One Second Takes A Whole Life.

Where were you when you heard about 9/11? When you hear about a traumatic event, time seems to stop. Most people remember every detail of their surroundings. Imagine living and breathing in a traumatic event.

Thanksgiving weekend is a time for family. My sister just moved into the house she just built. My sisters and a few of her really close cousins came over for appetizers and desserts.

I was holding and walking my new baby niece, Harper, in the hallway trying to calm her down. My other niece, Bella, told me to move out of the hallway. She got a running head start, and took off sliding on her socks against the brand new hard wood floor. Standing at the end of her path, I watch her as her legs slip out from under her and she smacks against the floor. The earth shattering smack made it clear that it hurt. Bella is a normal year old girl; 14 year old girls are dramatic to begin with, and Bella herself adds even more. She took a few seconds to move, which I could understand- it was a hard smack. When she started to move, it wasn’t a normal movement. She was shaking back and forth and her arm was curling in. My sister Kathy had gotten to the scene as Bella started to shake. Kathy yelled for Bella’s mom, Bit, to get in there and for someone to call 911. Bit is a nurse, and immediately knew something was extremely wrong.

I still had Harper in my arms, I could see her eyes getting bigger. At only 4 months, she knew something was wrong. I heard Bit screaming for 911, and that Bella wasn’t breathing. I was rocking Harper in the next room over.

“Damn it Bella breathe.” Bit mumbled as she helped her helpless daughter.

Our dad said comfortingly, “Don’t worry, it’ll be okay.”

Bit yelled back as she gave her now blue daughter chest compressions, “No it won’t, I just had to give her CPR!”

Harper was now the only one calm, and she started to fall asleep. I put her in her crib, ad stepped outside. I still have no clue what time this all happened, or how long the ambulance took to get there. But it was dark out. I heard the people inside say the ambulance are on their way.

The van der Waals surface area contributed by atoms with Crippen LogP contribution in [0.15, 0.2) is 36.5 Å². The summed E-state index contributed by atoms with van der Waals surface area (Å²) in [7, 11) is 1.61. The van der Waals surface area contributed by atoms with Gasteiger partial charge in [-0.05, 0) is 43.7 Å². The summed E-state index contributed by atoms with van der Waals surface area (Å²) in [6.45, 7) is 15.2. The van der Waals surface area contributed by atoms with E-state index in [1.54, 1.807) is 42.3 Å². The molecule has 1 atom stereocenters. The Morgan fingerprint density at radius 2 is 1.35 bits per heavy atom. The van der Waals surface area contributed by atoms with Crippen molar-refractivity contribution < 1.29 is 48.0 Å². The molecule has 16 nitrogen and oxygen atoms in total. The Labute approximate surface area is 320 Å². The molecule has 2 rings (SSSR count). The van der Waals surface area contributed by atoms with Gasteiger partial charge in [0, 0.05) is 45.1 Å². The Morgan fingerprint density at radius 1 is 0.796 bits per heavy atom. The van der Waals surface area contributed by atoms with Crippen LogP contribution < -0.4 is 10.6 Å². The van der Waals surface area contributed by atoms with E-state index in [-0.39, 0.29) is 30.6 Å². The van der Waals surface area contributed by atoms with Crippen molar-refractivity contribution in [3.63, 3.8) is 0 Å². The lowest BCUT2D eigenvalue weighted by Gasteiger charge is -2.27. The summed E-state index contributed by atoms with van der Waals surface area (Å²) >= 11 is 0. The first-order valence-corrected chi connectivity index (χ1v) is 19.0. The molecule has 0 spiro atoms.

As I heard Bit still screaming for Bella to breathe, and stay with her, I look up at the empty sky. The littlest moments now seem bigger than ever. Traumatic events are something horrible, but they open your eyes. When 9/11 happened, the world stopped spinning. Everyone everywhere tried to call their loved ones. For a while after 9/11, people had a different outlook on life. As the months and years passed, the initial hurt and horror of that day got weaker and weaker. Now, I’m not saying no one ever feel empty, or scared, or hurt from that day anymore; I know there are plenty of police officers, firefighters, and survivors that are haunted every single day from that experience. 9/11 was 15 years ago. The pain is still there and it gets worse closer to the actual date, but as people go about their daily lives, I doubt they still live in the fear that America lived in right after 9/11.

Traumatic events happen almost daily just not every one of them happen to us. When something like watching your niece almost die, it changes your life. It has only been a week since she fell, but I still get nervous over everything. She was so innocent, she was so happy. Every little action we do could take a horrid turn and end it all.

Traumatic events make you think. And all I can think about is making sure everything you do has a purpose in your life because that might be the way you end your life.

This was about 2010–2011, Bella and I have always gone everywhere together.
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